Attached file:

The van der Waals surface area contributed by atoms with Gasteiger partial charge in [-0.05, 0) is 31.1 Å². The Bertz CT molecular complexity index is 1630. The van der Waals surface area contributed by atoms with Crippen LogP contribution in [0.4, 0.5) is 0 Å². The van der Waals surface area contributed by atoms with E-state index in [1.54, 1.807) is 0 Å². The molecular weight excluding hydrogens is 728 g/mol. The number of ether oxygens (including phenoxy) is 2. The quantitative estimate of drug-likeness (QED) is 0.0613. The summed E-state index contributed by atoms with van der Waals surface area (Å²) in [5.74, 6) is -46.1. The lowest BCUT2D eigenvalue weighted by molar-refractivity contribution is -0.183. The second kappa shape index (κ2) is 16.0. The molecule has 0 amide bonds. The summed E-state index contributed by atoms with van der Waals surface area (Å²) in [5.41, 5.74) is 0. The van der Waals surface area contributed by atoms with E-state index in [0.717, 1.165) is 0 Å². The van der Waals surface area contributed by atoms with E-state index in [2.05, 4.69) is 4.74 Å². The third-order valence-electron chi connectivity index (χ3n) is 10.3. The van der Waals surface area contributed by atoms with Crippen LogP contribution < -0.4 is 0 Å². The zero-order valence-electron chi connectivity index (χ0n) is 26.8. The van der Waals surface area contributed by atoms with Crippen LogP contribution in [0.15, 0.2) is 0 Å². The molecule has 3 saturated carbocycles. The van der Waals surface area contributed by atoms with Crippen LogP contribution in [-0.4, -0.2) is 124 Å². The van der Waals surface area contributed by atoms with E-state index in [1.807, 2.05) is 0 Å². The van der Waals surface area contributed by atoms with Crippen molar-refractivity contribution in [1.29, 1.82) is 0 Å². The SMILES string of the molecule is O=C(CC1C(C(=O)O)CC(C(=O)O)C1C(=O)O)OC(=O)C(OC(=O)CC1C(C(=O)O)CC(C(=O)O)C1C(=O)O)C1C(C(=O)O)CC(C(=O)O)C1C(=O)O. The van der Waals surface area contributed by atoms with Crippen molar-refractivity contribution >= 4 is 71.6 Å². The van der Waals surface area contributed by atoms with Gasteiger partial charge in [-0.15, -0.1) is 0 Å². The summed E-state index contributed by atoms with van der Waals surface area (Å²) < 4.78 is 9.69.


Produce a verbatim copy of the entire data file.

The van der Waals surface area contributed by atoms with Gasteiger partial charge in [-0.05, 0) is 31.1 Å². The Bertz CT molecular complexity index is 1630. The van der Waals surface area contributed by atoms with Crippen LogP contribution in [0.4, 0.5) is 0 Å². The van der Waals surface area contributed by atoms with E-state index in [1.54, 1.807) is 0 Å². The molecular weight excluding hydrogens is 728 g/mol. The number of ether oxygens (including phenoxy) is 2. The quantitative estimate of drug-likeness (QED) is 0.0613. The summed E-state index contributed by atoms with van der Waals surface area (Å²) in [5.74, 6) is -46.1. The lowest BCUT2D eigenvalue weighted by molar-refractivity contribution is -0.183. The second kappa shape index (κ2) is 16.0. The molecule has 0 amide bonds. The summed E-state index contributed by atoms with van der Waals surface area (Å²) in [5.41, 5.74) is 0. The van der Waals surface area contributed by atoms with E-state index in [0.717, 1.165) is 0 Å². The van der Waals surface area contributed by atoms with E-state index in [2.05, 4.69) is 4.74 Å². The third-order valence-electron chi connectivity index (χ3n) is 10.3. The van der Waals surface area contributed by atoms with Crippen LogP contribution < -0.4 is 0 Å². The zero-order valence-electron chi connectivity index (χ0n) is 26.8. The van der Waals surface area contributed by atoms with Crippen LogP contribution in [0.15, 0.2) is 0 Å². The molecule has 3 saturated carbocycles. The van der Waals surface area contributed by atoms with Crippen LogP contribution in [-0.4, -0.2) is 124 Å². The van der Waals surface area contributed by atoms with E-state index in [1.807, 2.05) is 0 Å². The van der Waals surface area contributed by atoms with Crippen molar-refractivity contribution in [1.29, 1.82) is 0 Å². The SMILES string of the molecule is O=C(CC1C(C(=O)O)CC(C(=O)O)C1C(=O)O)OC(=O)C(OC(=O)CC1C(C(=O)O)CC(C(=O)O)C1C(=O)O)C1C(C(=O)O)CC(C(=O)O)C1C(=O)O. The van der Waals surface area contributed by atoms with Crippen molar-refractivity contribution >= 4 is 71.6 Å². The van der Waals surface area contributed by atoms with Gasteiger partial charge in [-0.15, -0.1) is 0 Å². The summed E-state index contributed by atoms with van der Waals surface area (Å²) < 4.78 is 9.69.